Prosecutors and human rights officials went to a region of Panama on February 21 to investigate claims from a dozen Indigenous women that they had been subjected to sterilization procedures without their consent.
The women are from the Ngobé-Buglé community, the largest of Panama’s many Indigenous groups.
The allegations were made before a legislative commission that visited the area in October. The procedures allegedly took place at a public hospital run by the government.
Panama legislator Walkiria Chandler said the complaint came from a spokeswoman for the 12 women.
Each of them apparently speak only the Indigenous language and already had two children when sterilization allegedly occurred.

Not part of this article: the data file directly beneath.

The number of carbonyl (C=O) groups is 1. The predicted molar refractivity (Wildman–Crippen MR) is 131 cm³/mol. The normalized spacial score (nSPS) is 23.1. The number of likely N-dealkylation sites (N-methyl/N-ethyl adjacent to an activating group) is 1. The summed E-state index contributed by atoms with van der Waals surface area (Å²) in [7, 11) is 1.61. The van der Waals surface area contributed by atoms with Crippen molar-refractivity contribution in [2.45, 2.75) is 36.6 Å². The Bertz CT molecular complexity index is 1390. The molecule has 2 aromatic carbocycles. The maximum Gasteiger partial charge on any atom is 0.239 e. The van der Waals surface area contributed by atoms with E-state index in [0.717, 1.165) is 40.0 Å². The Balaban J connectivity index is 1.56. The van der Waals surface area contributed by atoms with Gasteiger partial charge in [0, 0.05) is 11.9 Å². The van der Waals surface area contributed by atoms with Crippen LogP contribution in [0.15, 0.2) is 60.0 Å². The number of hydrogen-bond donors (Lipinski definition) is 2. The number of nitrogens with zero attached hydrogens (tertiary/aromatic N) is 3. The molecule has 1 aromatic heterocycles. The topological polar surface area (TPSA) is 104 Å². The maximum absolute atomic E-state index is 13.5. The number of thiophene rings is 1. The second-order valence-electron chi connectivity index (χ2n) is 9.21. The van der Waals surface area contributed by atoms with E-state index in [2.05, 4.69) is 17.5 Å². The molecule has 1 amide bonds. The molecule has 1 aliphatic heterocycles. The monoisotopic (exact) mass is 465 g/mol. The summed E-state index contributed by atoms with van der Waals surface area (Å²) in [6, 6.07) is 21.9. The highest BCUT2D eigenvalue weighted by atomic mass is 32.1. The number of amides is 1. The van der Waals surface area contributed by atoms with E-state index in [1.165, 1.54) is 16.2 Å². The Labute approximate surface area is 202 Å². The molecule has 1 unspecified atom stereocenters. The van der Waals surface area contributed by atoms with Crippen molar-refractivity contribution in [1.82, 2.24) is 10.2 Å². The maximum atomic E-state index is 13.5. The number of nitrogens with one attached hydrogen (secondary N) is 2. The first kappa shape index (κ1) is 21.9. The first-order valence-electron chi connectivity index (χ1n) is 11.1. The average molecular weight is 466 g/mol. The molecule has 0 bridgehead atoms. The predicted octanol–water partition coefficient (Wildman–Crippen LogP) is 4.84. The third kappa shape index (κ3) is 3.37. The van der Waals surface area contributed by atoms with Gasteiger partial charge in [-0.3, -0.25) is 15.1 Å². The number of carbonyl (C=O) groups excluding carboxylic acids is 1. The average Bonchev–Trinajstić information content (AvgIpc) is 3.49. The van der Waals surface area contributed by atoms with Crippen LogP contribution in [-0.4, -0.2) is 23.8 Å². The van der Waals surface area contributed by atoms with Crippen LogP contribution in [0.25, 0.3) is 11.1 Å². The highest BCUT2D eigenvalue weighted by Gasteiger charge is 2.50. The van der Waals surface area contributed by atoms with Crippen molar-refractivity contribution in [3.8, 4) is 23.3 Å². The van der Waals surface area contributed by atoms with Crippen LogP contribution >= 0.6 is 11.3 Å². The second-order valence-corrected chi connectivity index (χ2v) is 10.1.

“If this is a policy, the women should be informed and allowed to give their consent,” Chandler said.
The Health Ministry said any such procedure would require a signed letter of consent. “This procedure is not done without this document, and thus this cannot have been done in the manner in which it is being described,” the ministry said in a statement.
It remained unsure whether the women would have understood what they were signing, without a translator.